What is Quantitative Easing, and How Could Its Ending Affect You and Your Portfolio?
Quantitative easing is the electronic equivalent of firing up the Fed’s printing presses to create money for buying financial assets in the market, which in this case are long-term U.S. Treasury bonds. The Fed had pledged to buy $600 billion worth of treasury bonds, in an effort to keep interest rates low and help spur economic growth and lending.
There is disagreement in the economic community as to whether QE2 worked. Fans of quantitative easing say the U.S. economy is better off because of the program, while inflation hawks say it has propped up asset prices across the board, and that the markets will react now that it has ended.
Here are some scenarios which could play out, post-QE2:
Bond yields could continue to rise. With QE2 in place, treasury yields started to move lower, albeit slowly. On average, the Federal Reserve has been buying about $75 billion in bonds a month since last November. Now that it has come to an end, it is unlikely there will be a QE3.
Stock prices could take a hit. Since November, the S&P 500 has risen about 6 percent. Financial assets become more valuable when interest rates are low – while conversely, when interest rates are high, they are not so valuable. If investors are worried that yields are now going to start heading up, that could be a negative for the stock market. As a rule, higher yields are associated with an economic recovery, but a sudden jump could negatively impact stocks. Some say the stock market has already factored in the effect of the end of QE2, and that stocks are poised for higher gains.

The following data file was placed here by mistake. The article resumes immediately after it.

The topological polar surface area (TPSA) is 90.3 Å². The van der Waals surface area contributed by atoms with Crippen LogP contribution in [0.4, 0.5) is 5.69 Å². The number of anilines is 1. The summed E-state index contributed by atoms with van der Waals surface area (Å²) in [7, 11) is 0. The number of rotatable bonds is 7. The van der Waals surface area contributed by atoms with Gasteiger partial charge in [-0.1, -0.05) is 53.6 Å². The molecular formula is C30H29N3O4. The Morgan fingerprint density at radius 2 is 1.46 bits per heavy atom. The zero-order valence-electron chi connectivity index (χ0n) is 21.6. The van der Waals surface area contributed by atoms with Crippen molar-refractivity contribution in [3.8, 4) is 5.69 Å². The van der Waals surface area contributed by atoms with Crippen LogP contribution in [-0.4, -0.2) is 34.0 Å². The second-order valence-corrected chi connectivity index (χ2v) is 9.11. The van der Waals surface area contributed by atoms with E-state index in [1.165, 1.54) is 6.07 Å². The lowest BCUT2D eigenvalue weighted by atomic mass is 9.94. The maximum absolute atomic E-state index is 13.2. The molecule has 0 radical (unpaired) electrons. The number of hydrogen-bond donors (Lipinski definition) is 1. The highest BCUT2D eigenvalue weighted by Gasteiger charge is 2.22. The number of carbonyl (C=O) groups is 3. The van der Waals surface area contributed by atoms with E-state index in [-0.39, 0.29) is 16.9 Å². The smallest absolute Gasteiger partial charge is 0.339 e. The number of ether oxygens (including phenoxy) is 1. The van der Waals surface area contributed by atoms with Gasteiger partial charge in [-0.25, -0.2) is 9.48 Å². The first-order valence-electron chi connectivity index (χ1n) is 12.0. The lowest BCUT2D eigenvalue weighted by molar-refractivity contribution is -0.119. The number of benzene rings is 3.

Rally in commodities slows. The prices of commodities have seen a benefit from the quantitative easing program, with gold and silver continuing to perform well.
The professionals at WealthTrust Arizona have been watching the QE2 program for months, and carefully analyzing the situation. “QE2 ending does open the door for higher interest rates but it doesn’t mean that the economy is actually ready to walk through the door,” says Brent McQuiston, a Vice President and Senior Financial Advisor with WealthTrust Arizona, who added, “As a result, it is not time to panic but it is time to pay attention to how well a portfolio can withstand different scenarios. Those who panic and sell each time the markets get a little scary typically experience poor investment returns.”McQuiston concludes that savvy investors shouldn’t necessarily be concerned with what happens after QE2, saying, “We have found that a well-thought-out portfolio strategy that is diversified within and across global asset classes is the secret to winning over full market cycles.”